Thursday, March 24, 2016
She's Old - Like You
Do I look like I really care? That was what my alter ego, that little evil self that sits on my left shoulder was telling me, as I smiled and said, "Fine, and you?" This was in response to an inquiry from a young lady standing on the sidewalk. Her over bleached blond hair was pulled back in a bandanna, her t-shirt had some weird saying on it, and her jeans were torn in that designer way.
I was getting out of my car, trying to balance a large birthday cake, a small bag of groceries, my purse, another shopping bag, and a diet coke. Normally, my response and smile would suffice, and if not, my arms full of bags, as I got out of my car, obviously trying to get to my apartment before I either dropped a cake, spilled a diet coke, spilled my purse, or any combination of these - would tell any polite person I was in no position to chat. But, oh no, this was not the case.
The young lady came around the car and entered my personal space. At this point I was trying to close the car as I fumbled for my key fob to lock the car. "I've seen you on the street, but where do you live, if I may ask?" she inquired.
Not wanting to go down a rabbit hole, I motioned across the street and replied, "In that building."
"Oh, well, my mother needs to move. How much is a one bedroom apartment?"
Avoiding the cost of rent, I explained I did not know because I had a two bedroom. By this time, I was hoping she would notice my arms full and my body language that was anything but indicating I wanted to stay for tea. But, no.
She continued, "You see my mother has lived here for eleven years and now they are going to throw her out, not raise her rent, just throw her out. And just because this South African with some big job moved in above us and was willing to pay a lot more."
This is when I realized she was slurring her words, was holding a cup, and her eyes indicated she was a little more than slightly inebriated. She continued her rant about how unfair it was. I agreed that I was sure her mother was upset but I was also sure there were other places she could move and suggested some rent control apartments for older people in the North Central area. (I knew about these from my extensive home search in December.)
At this point she said, "Well you can understand, she's old, about your age - at least you look about her age, and moving will be difficult for her. Change at her age is not easy. Besides she has her pride, she doesn't want to be thrown out of her home and neighborhood. You know how is for old people."
I had to rethink my approach here. As I re-balanced my load, thought about my serious need of an adult beverage to debate on her level, given her total state of inebriation, I decided to try to detach. "Well, this neighborhood is going through gentrification and it is unfortunate that when that happens, people who have lived here for many years, but do not own their homes are going to be displaced. Those who are not, are going to see their rent increased. I can remember when I was in college the gentrification line was at Calhoun street, now it has moved this far up the peninsula."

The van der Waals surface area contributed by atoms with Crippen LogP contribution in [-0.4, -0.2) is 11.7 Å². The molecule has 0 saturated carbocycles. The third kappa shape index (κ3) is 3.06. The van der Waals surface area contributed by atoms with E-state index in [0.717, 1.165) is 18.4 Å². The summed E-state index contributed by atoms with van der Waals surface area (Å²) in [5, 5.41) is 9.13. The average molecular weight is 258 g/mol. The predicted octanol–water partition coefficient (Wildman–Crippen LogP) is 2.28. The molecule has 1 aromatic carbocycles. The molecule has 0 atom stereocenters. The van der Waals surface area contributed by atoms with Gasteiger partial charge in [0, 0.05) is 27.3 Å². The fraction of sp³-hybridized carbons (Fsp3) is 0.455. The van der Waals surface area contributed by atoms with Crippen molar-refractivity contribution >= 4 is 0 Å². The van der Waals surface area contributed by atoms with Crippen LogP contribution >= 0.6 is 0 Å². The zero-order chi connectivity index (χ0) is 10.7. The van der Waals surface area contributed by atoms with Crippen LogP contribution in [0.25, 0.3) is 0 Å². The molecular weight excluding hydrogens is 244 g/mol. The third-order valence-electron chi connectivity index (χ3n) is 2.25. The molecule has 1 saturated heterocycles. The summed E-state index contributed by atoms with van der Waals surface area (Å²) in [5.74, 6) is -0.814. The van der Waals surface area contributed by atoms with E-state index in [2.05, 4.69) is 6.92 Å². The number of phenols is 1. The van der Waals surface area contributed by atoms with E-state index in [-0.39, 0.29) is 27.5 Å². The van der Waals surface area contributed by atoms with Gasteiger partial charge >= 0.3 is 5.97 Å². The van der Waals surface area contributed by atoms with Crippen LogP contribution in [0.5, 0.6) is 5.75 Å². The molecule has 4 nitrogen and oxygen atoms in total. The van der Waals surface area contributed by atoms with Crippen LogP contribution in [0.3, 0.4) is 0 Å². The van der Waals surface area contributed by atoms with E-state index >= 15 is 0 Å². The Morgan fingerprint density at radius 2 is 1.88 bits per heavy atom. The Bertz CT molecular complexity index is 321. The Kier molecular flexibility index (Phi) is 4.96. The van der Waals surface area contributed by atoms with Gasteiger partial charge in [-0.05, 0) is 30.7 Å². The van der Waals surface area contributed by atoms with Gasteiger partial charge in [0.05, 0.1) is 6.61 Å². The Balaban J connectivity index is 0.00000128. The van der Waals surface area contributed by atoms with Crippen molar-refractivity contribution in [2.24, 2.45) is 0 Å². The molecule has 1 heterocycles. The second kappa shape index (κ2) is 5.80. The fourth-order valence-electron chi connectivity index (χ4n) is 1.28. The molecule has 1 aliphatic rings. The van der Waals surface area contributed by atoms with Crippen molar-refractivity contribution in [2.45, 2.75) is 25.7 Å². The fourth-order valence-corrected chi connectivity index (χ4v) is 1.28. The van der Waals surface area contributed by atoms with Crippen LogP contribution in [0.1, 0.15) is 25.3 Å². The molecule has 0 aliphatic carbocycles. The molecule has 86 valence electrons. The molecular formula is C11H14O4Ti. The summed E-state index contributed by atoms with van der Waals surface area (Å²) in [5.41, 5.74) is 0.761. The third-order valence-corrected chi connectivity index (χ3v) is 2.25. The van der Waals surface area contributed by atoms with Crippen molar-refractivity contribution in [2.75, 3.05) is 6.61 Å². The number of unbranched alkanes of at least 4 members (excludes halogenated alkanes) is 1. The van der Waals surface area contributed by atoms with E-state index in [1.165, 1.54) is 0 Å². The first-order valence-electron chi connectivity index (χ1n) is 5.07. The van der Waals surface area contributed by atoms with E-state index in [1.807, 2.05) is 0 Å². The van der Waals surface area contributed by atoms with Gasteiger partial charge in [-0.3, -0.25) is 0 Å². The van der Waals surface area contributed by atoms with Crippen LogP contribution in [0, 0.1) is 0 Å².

I smiled and moved across the street, hoping to leave her. Of course she followed. "My boy friend and I are trying to take care of her. We pay everything for her and her savings can just pay the rent. And, now just because that South African has moved in . . . and what was that word you used?"
"Yes, gentrification. Just throw people out. You see my mother has lived here for eleven years and now they are going to throw her out, not raise her rent, just throw her out."
Yep, I was down the hole following a white rabbit who was late for a tea party. Why me Lord?
"My name's Elizabeth by the way," she said as she followed me to the door to my building.
Meanwhile, I was trying to decide at what point to be rude and just end this. Then she said, "My boyfriend and I have thought about leaving Charleston and moving somewhere and buying some land - somewhere like Orangeburg."
Before my mind engaged I said, "I'm from Orangeburg."
"Oh, could you recommend a church. My boyfriend and I cannot get married, it is a long story and I will not take your time with that," (thamk you Jesus!),"but I figure the best way to meet people is at church."
To end the madness, I said, "I cannot help you there, I was not really affiliated with a church, but there are many churches there and I am sure you can easily find one that you would like."
As I got to the outer door to my apartment I started to enter my door code but decided to wait until she left before doing so. She finally took the hint. "Well, I did not mean take up so much of your time. I realize you need to get your bags inside. It's been nice talking with you. But my mother is going to be thrown out for no reason. You know that South African moved in."
Once again I told her how sorry I was, I hoped she had a nice evening, turned, entered the door code, and safely went inside the building. Well, so much for my feeling young and open minded. I had just been put in my place by an inebriated bleached blond young lady. And, to think I have never signed up for AARP nor do I wear sensible shoes!